In this week’s In-Ear Insights, Katie and Chris discuss generative AI, one of the three major branches of artificial intelligence. This includes tools like ChatGPT, Google Bard, and Microsoft Copilot. They start by defining artificial intelligence and the three big categories within it: regression, classification, and generation. Generative AI makes things and allows people to interact with artificial intelligence in a way that they don’t have to be an expert to do so. However, it can’t create something truly unique that has never been seen before, and it doesn’t do well with vagueness. The models are also being used unethically by creating misinformation, disinformation, and deep fakes at a massive scale to create the appearance of credibility. They advise to use generative AI ethically and be specific when using it.
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What follows is an AI-generated transcript. The transcript may contain errors and is not a substitute for listening to the episode.
Christopher Penn 0:00
In this week’s In-Ear Insights, let’s talk about generative AI.
It is one of the three major branches of artificial intelligence.
And it is the one that people can’t stop talking about.
This is tools like ChatGPT, and Google Bard and Microsoft copilot.
So Katie, where do you want to start with generative AI?
Katie Robbert 0:21
Well, I think a general definition would probably be helpful, I think there’s a couple of things that we need to set the stage for, like, first of all, what is and what isn’t artificial intelligence? And then more specifically, what is generative AI? And so, you know, at a at a very, very, very, very high level, artificial intelligence is math.
It’s math equations that are, you know, learning and running.
But I think that there’s a misunderstanding that, especially with generative AI, as you are interacting with systems like ChatGPT, there is this feeling that it’s becoming sentient and alive and learning, and it’s actually talking to you as a person.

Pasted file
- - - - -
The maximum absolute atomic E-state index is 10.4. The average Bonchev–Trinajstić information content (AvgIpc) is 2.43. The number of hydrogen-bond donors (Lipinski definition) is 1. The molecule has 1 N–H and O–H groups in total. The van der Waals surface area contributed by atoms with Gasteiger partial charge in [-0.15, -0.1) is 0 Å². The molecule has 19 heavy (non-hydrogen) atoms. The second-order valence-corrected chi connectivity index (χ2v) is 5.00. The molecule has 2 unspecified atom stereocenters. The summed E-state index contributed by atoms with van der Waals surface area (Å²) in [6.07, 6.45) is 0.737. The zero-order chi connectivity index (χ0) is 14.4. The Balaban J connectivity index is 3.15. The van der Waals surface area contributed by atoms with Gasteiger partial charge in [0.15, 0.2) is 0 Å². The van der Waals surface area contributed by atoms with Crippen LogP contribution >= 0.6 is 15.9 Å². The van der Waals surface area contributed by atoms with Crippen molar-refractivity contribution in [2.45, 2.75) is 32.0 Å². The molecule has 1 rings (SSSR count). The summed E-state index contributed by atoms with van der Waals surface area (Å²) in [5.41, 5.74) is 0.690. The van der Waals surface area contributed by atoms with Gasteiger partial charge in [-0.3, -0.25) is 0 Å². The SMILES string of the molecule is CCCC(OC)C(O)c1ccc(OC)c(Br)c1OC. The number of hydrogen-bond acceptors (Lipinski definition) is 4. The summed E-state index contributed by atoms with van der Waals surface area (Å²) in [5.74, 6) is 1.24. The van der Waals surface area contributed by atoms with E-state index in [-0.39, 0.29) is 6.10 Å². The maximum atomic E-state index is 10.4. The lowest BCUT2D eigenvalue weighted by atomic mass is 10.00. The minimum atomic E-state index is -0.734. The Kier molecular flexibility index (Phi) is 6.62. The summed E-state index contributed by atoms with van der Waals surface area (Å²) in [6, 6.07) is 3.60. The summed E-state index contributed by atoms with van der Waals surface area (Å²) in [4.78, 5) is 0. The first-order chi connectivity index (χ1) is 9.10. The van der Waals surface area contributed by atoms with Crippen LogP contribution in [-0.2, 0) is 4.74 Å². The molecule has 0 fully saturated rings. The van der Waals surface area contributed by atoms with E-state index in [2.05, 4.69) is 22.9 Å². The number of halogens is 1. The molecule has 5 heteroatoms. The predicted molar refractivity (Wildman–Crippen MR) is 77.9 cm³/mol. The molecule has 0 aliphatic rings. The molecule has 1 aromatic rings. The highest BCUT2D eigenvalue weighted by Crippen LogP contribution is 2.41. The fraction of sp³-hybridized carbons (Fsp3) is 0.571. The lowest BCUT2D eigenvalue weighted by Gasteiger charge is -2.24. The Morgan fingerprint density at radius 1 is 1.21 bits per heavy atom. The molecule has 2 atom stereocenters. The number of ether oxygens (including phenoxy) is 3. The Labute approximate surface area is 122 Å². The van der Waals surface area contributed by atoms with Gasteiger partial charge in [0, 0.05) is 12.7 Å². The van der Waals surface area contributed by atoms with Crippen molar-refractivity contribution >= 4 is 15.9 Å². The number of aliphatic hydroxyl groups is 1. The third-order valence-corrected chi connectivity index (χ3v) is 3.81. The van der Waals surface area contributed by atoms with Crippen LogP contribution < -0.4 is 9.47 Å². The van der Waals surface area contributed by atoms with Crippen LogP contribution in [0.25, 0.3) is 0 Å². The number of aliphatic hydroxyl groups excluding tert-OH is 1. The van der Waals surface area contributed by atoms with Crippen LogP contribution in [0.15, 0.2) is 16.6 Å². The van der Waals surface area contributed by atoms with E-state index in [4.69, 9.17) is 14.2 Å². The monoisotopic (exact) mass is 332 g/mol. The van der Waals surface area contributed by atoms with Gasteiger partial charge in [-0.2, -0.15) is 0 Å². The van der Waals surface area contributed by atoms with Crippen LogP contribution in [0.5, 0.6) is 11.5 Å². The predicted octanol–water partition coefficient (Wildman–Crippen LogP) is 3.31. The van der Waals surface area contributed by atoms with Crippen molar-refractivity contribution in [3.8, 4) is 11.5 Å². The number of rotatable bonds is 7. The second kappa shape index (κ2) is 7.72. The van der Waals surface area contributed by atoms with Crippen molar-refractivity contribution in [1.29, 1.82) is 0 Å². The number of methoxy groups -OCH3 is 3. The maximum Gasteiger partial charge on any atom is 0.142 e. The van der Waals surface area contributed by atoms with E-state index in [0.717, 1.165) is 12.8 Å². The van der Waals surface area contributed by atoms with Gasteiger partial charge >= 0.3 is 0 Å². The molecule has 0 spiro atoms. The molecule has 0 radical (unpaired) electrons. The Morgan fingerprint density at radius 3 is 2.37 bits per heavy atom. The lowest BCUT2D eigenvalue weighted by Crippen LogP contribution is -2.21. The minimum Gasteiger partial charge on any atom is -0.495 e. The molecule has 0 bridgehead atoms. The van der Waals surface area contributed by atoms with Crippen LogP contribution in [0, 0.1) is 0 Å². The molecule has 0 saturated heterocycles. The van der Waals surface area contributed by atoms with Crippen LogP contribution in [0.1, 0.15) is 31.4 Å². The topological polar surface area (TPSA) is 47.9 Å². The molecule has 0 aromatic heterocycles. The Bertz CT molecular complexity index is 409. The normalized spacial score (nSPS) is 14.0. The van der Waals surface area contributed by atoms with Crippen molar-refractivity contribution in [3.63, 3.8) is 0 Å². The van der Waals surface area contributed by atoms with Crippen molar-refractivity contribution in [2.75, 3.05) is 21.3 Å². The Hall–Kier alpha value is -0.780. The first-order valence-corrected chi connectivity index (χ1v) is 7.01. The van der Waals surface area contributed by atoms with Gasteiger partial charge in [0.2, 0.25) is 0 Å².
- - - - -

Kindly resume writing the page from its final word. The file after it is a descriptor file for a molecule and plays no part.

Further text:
But really, it is just, you know, learning based on the information that’s been given.
So can you give us the two definitions? What is artificial intelligence in layman’s terms? And then what is generative AI?
Christopher Penn 1:22
So artificial intelligence is an umbrella term, that is the discipline of trying to get computers to perform intelligence tasks that human beings do.
For example, can you see can you hear, can you understand language with the things that we do with our organic neural network computers in between our ears, versus the mathematics required to get a computer to do the same.
So that’s artificial intelligence very, very broadly.
And a corpus is a number incorporates a number of fields like computer vision, audio engineering, regression analysis, all different types of machine learning, there’s so many terms under this blanket term, but artificial intelligence is the easiest way to encapsulate it.
Within artificial intelligence, there are three big categories.
There is regression, classification, and generations.
So regression, regression, AI regression types, machine learning, is basically find the thing, right, hey, I got this, I’ve got this outcome, I want you to figure out what relates to it.
Classification is organized the thing I got a whole bunch of data helped me organize the thing.
And genitive AI is, Hey, make the thing I want to make the thing.